Ukraine

Armenia

Azerbaijan

Bulgaria

Georgia

Serbia

Montenegro

San Marino

Czech Republic

Slovakia

Andorra

Australia

Serbia & Mont.

Morocco

1960

1980

2000

2020

Founding countries

Germany

France

UK

Belgium

Netherlands

Switzerland

Spain

Sweden

Norway

Finland

Ireland

Austria

Portugal

Denmark

Italy

Israel

Greece

Cyprus

Luxembourg

Turkey

Iceland

Malta

Yugoslavia

Croatia

Estonia

Slovenia

Monaco

Poland

Russia

Latvia

Lithuania

Romania

N. Macedonia

Bosnia

Albania

Hungary

Belarus

Moldova

Ukraine

Armenia

Azerbaijan

Bulgaria

Georgia

Serbia

Montenegro

San Marino

Czech Republic

Slovakia

Andorra

Australia

Serbia & Mont.

Morocco

1960

1980

2000

2020

Founding countries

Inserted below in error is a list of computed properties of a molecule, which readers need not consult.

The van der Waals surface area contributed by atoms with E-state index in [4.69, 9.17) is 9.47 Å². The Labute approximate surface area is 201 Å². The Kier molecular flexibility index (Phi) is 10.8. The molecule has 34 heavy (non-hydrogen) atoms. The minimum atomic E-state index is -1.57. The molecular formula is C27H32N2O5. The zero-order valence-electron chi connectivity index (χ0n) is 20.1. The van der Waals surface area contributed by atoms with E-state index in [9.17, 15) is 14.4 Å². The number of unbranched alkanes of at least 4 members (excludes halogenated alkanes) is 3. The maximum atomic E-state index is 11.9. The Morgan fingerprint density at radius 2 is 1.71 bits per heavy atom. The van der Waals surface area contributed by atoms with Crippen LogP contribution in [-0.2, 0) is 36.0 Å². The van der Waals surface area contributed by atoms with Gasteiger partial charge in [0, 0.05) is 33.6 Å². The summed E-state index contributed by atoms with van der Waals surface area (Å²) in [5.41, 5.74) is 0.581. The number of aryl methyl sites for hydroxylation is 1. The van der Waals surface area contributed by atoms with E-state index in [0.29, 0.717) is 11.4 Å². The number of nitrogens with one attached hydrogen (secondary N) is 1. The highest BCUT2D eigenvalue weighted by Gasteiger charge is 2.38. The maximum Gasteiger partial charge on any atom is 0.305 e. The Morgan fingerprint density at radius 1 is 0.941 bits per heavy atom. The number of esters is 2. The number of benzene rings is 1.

Germany

France

UK

Belgium

Netherlands

Switzerland

Spain

Sweden

Norway

Finland

Ireland

Spain is the country to participate the most number of times in a row since their debut

Austria

Portugal

Denmark

Italy

Israel

Greece

Cyprus

Luxembourg

Turkey

Iceland

Malta

Yugoslavia

Luxembourg, one of the founding participants, hasn’t returend to Eurovision after 1993’s relegation.

 

Croatia

Estonia

Slovenia

Monaco

Poland

Russia

Latvia

Lithuania

Romania

N. Macedonia

Bosnia

Albania

Hungary

Belarus

Moldova

Ukraine

Armenia

Azerbaijan

Bulgaria

Georgia

Serbia

Montenegro

San Marino

Czech Republic

Slovakia

Andorra

Australia

Serbia & Mont.

Morocco

Australia’s not European, but this Oceania country was invited to participate in the 60th Eurovision Song Contest and hasn’t left since. In fact, Australia’s secured participation until 2023.

And who has triumphed?

With remarkable success in the 1980s and 1990s, Ireland holds the title for the most Eurovision wins with seven, but Sweden is not far behind and in the 21st century has become a dominating force — since 2010 the country has only twice failed to make the top 5.